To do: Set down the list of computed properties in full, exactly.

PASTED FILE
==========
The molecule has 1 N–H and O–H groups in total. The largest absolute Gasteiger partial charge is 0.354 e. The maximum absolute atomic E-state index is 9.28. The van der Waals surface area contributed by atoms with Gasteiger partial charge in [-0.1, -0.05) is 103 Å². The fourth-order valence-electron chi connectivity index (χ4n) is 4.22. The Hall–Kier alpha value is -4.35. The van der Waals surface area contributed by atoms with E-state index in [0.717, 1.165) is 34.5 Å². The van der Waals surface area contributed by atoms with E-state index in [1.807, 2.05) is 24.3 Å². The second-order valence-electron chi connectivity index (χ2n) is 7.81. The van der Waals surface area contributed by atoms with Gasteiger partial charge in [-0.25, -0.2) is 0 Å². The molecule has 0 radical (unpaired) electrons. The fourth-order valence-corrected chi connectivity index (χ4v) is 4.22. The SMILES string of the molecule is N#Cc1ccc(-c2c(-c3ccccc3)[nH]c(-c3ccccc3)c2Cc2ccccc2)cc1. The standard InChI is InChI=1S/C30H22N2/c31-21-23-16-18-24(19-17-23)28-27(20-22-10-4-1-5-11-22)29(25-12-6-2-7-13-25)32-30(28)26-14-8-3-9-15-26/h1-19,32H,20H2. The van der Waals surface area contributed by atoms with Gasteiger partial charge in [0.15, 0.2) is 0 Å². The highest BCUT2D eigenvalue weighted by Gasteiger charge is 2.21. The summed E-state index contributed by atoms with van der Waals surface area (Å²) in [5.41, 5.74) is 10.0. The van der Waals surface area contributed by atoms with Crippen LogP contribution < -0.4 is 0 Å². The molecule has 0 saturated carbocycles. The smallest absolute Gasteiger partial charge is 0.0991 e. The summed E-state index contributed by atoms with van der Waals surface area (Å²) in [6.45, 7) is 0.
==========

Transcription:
The molecule has 1 N–H and O–H groups in total. The largest absolute Gasteiger partial charge is 0.354 e. The maximum absolute atomic E-state index is 9.28. The van der Waals surface area contributed by atoms with Gasteiger partial charge in [-0.1, -0.05) is 103 Å². The fourth-order valence-electron chi connectivity index (χ4n) is 4.22. The Hall–Kier alpha value is -4.35. The van der Waals surface area contributed by atoms with E-state index in [0.717, 1.165) is 34.5 Å². The van der Waals surface area contributed by atoms with E-state index in [1.807, 2.05) is 24.3 Å². The second-order valence-electron chi connectivity index (χ2n) is 7.81. The van der Waals surface area contributed by atoms with Gasteiger partial charge in [-0.25, -0.2) is 0 Å². The molecule has 0 radical (unpaired) electrons. The fourth-order valence-corrected chi connectivity index (χ4v) is 4.22. The SMILES string of the molecule is N#Cc1ccc(-c2c(-c3ccccc3)[nH]c(-c3ccccc3)c2Cc2ccccc2)cc1. The standard InChI is InChI=1S/C30H22N2/c31-21-23-16-18-24(19-17-23)28-27(20-22-10-4-1-5-11-22)29(25-12-6-2-7-13-25)32-30(28)26-14-8-3-9-15-26/h1-19,32H,20H2. The van der Waals surface area contributed by atoms with Gasteiger partial charge in [0.15, 0.2) is 0 Å². The highest BCUT2D eigenvalue weighted by Gasteiger charge is 2.21. The summed E-state index contributed by atoms with van der Waals surface area (Å²) in [5.41, 5.74) is 10.0. The van der Waals surface area contributed by atoms with Crippen LogP contribution < -0.4 is 0 Å². The molecule has 0 saturated carbocycles. The smallest absolute Gasteiger partial charge is 0.0991 e. The summed E-state index contributed by atoms with van der Waals surface area (Å²) in [6.45, 7) is 0.